preparator

noun
pre·​par·​a·​tor | \ pri-ˈper-ə-tər How to pronounce preparator (audio) , pri-ˈpa-rə-tər \

Definition of preparator

: one that prepares specifically : a person who prepares scientific specimens or museum displays

Examples of preparator in a Sentence

Recent Examples on the Web Michael Schmauder, the Rock and Roll Hall of Fame’s lead preparator, created a copy of Apple Corps’ front door. Geoff Edgers, Washington Post, 14 May 2022 Alison Douglas, an artist, and preparator at the Queensland Museum created an illustration of the prehistoric sea scorpion. Joshua Hawkins, BGR, 23 Feb. 2022 Now retired, Adams was a longtime LACMA preparator, tasked with collection care and art installation. Los Angeles Times, 7 Nov. 2021 In 1959, Cohen took a civil service exam to be a preparator — someone who sets up and tears down installations — at the Oakland Art Gallery (later merged into OMCA). Sam Whiting, San Francisco Chronicle, 16 July 2021 The next day, Hodnett met with Tom Suazo, the museum’s fossil preparator, who showed him several other fossils that paleontologists had found nearby. Theresa Machemer, Smithsonian Magazine, 26 Apr. 2021 Local preparator Margarito González González, the only Mexican co-author on the paper, cleaned and prepared the fossil. Rodrigo Pérez Ortega, Science | AAAS, 15 Apr. 2021 The center employs 64 stockkeepers, a media preparator, a kitchen assistant and five dishwashing personnel. Star Tribune, 25 Dec. 2020 Claude Booker and Cecil Fergerson, art preparators at the museum, had formed the group in the aftermath of the 1965 Watts rebellion to agitate for diversified programming. Los Angeles Times, 7 Apr. 2020 See More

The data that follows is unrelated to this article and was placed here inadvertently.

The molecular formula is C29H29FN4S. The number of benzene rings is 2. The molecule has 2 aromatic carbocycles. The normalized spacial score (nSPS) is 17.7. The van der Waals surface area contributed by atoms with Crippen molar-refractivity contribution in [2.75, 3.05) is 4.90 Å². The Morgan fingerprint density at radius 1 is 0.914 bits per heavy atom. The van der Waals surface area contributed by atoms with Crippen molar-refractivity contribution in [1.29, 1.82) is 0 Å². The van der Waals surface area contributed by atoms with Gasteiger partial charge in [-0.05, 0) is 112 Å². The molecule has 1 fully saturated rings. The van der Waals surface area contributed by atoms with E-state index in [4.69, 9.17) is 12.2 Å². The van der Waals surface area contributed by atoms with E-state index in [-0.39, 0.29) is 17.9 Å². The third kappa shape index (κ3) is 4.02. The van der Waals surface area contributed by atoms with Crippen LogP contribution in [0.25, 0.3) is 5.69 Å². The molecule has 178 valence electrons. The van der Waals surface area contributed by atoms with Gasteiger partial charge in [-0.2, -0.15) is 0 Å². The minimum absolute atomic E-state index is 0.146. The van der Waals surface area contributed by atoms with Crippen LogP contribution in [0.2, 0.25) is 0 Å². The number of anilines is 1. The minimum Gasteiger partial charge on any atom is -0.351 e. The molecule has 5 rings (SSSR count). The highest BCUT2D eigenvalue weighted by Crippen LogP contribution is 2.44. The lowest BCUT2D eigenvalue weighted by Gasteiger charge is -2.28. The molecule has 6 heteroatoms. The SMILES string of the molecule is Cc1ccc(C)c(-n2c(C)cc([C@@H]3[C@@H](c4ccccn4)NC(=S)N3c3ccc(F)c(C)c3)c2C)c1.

These example sentences are selected automatically from various online news sources to reflect current usage of the word 'preparator.' Views expressed in the examples do not represent the opinion of Merriam-Webster or its editors. Send us feedback.

First Known Use of preparator

15th century, in the meaning defined above

History and Etymology for preparator

early Scots preparatore, borrowed from Late Latin praeparātor, from Latin praeparāre "to prepare" + -tor, agent suffix

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Time Traveler for preparator

Time Traveler

The first known use of preparator was in the 15th century

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Dictionary Entries Near preparator

preparative

preparator

preparatory

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Statistics for preparator

Last Updated

26 May 2022

Cite this Entry

“Preparator.” Merriam-Webster.com Dictionary, Merriam-Webster, https://www.merriam-webster.com/dictionary/preparator. Accessed 2 Jul. 2022.

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